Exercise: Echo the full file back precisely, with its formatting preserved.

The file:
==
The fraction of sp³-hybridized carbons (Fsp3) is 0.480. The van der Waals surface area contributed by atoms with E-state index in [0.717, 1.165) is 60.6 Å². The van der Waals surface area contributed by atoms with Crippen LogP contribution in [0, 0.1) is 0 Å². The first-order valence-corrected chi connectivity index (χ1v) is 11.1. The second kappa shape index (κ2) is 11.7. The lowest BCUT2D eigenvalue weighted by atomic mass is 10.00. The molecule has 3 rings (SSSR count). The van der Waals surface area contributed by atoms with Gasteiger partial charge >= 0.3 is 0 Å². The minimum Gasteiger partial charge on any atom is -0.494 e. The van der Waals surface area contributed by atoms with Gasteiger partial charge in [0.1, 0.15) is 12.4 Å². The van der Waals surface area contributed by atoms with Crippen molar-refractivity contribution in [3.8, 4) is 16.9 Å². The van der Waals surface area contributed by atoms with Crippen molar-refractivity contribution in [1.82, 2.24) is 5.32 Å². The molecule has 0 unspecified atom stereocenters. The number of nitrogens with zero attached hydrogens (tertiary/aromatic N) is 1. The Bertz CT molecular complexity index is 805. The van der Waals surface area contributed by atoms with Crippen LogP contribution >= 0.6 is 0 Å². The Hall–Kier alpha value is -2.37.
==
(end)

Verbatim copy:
The fraction of sp³-hybridized carbons (Fsp3) is 0.480. The van der Waals surface area contributed by atoms with E-state index in [0.717, 1.165) is 60.6 Å². The van der Waals surface area contributed by atoms with Crippen LogP contribution in [0, 0.1) is 0 Å². The first-order valence-corrected chi connectivity index (χ1v) is 11.1. The second kappa shape index (κ2) is 11.7. The lowest BCUT2D eigenvalue weighted by atomic mass is 10.00. The molecule has 3 rings (SSSR count). The van der Waals surface area contributed by atoms with Gasteiger partial charge >= 0.3 is 0 Å². The minimum Gasteiger partial charge on any atom is -0.494 e. The van der Waals surface area contributed by atoms with Gasteiger partial charge in [0.1, 0.15) is 12.4 Å². The van der Waals surface area contributed by atoms with Crippen molar-refractivity contribution in [3.8, 4) is 16.9 Å². The van der Waals surface area contributed by atoms with Crippen molar-refractivity contribution in [1.82, 2.24) is 5.32 Å². The molecule has 0 unspecified atom stereocenters. The number of nitrogens with zero attached hydrogens (tertiary/aromatic N) is 1. The Bertz CT molecular complexity index is 805. The van der Waals surface area contributed by atoms with Crippen LogP contribution >= 0.6 is 0 Å². The Hall–Kier alpha value is -2.37.